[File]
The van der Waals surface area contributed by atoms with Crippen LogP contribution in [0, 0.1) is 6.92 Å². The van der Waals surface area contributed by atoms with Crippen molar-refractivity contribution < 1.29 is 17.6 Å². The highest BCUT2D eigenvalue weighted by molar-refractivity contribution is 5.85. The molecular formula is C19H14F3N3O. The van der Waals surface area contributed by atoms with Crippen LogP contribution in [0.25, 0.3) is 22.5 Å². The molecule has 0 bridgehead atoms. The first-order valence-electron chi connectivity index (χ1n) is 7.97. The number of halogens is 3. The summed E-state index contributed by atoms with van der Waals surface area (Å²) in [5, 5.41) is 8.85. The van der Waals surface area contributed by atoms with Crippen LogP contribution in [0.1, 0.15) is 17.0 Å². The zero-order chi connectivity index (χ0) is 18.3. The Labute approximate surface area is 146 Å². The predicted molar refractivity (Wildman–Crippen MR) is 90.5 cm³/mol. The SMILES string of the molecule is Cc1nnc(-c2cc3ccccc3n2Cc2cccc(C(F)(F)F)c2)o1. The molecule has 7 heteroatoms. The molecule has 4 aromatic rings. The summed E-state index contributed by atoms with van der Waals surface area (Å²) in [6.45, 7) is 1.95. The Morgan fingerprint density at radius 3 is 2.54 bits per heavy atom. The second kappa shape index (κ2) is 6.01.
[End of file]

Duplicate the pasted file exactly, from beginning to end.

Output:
The van der Waals surface area contributed by atoms with Crippen LogP contribution in [0, 0.1) is 6.92 Å². The van der Waals surface area contributed by atoms with Crippen molar-refractivity contribution < 1.29 is 17.6 Å². The highest BCUT2D eigenvalue weighted by molar-refractivity contribution is 5.85. The molecular formula is C19H14F3N3O. The van der Waals surface area contributed by atoms with Crippen LogP contribution in [0.25, 0.3) is 22.5 Å². The molecule has 0 bridgehead atoms. The first-order valence-electron chi connectivity index (χ1n) is 7.97. The number of halogens is 3. The summed E-state index contributed by atoms with van der Waals surface area (Å²) in [5, 5.41) is 8.85. The van der Waals surface area contributed by atoms with Crippen LogP contribution in [0.1, 0.15) is 17.0 Å². The zero-order chi connectivity index (χ0) is 18.3. The Labute approximate surface area is 146 Å². The predicted molar refractivity (Wildman–Crippen MR) is 90.5 cm³/mol. The SMILES string of the molecule is Cc1nnc(-c2cc3ccccc3n2Cc2cccc(C(F)(F)F)c2)o1. The molecule has 7 heteroatoms. The molecule has 4 aromatic rings. The summed E-state index contributed by atoms with van der Waals surface area (Å²) in [6.45, 7) is 1.95. The Morgan fingerprint density at radius 3 is 2.54 bits per heavy atom. The second kappa shape index (κ2) is 6.01.